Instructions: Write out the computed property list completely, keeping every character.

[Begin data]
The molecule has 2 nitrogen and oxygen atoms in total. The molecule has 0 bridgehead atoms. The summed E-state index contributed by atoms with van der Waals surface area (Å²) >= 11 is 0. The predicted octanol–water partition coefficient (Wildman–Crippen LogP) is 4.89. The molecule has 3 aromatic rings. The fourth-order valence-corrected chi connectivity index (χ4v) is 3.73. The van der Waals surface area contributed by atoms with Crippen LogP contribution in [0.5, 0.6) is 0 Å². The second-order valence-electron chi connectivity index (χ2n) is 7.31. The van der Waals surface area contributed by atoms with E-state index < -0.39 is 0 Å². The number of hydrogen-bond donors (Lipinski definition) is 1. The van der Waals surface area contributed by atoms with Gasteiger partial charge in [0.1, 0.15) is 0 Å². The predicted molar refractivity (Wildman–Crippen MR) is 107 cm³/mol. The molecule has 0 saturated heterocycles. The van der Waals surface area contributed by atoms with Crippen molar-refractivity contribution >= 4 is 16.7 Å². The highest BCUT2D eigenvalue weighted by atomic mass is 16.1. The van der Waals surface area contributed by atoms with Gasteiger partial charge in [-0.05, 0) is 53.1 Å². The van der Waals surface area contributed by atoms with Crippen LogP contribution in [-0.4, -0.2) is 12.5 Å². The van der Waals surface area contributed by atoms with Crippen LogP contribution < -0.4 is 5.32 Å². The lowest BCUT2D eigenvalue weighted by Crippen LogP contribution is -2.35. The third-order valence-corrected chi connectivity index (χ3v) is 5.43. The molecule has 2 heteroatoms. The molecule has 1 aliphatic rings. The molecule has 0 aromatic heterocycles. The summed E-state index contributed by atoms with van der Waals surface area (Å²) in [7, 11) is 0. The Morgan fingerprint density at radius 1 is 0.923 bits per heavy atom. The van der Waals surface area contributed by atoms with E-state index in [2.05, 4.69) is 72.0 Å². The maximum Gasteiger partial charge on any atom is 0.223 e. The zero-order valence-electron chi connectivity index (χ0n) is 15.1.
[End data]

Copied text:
The molecule has 2 nitrogen and oxygen atoms in total. The molecule has 0 bridgehead atoms. The summed E-state index contributed by atoms with van der Waals surface area (Å²) >= 11 is 0. The predicted octanol–water partition coefficient (Wildman–Crippen LogP) is 4.89. The molecule has 3 aromatic rings. The fourth-order valence-corrected chi connectivity index (χ4v) is 3.73. The van der Waals surface area contributed by atoms with Crippen LogP contribution in [0.5, 0.6) is 0 Å². The second-order valence-electron chi connectivity index (χ2n) is 7.31. The van der Waals surface area contributed by atoms with E-state index < -0.39 is 0 Å². The number of hydrogen-bond donors (Lipinski definition) is 1. The van der Waals surface area contributed by atoms with Gasteiger partial charge in [0.1, 0.15) is 0 Å². The predicted molar refractivity (Wildman–Crippen MR) is 107 cm³/mol. The molecule has 0 saturated heterocycles. The van der Waals surface area contributed by atoms with Crippen molar-refractivity contribution >= 4 is 16.7 Å². The highest BCUT2D eigenvalue weighted by atomic mass is 16.1. The van der Waals surface area contributed by atoms with Gasteiger partial charge in [-0.05, 0) is 53.1 Å². The van der Waals surface area contributed by atoms with Crippen LogP contribution in [-0.4, -0.2) is 12.5 Å². The van der Waals surface area contributed by atoms with Crippen LogP contribution < -0.4 is 5.32 Å². The lowest BCUT2D eigenvalue weighted by Crippen LogP contribution is -2.35. The third-order valence-corrected chi connectivity index (χ3v) is 5.43. The molecule has 2 heteroatoms. The molecule has 1 aliphatic rings. The molecule has 0 aromatic heterocycles. The summed E-state index contributed by atoms with van der Waals surface area (Å²) in [7, 11) is 0. The Morgan fingerprint density at radius 1 is 0.923 bits per heavy atom. The van der Waals surface area contributed by atoms with E-state index in [2.05, 4.69) is 72.0 Å². The maximum Gasteiger partial charge on any atom is 0.223 e. The zero-order valence-electron chi connectivity index (χ0n) is 15.1.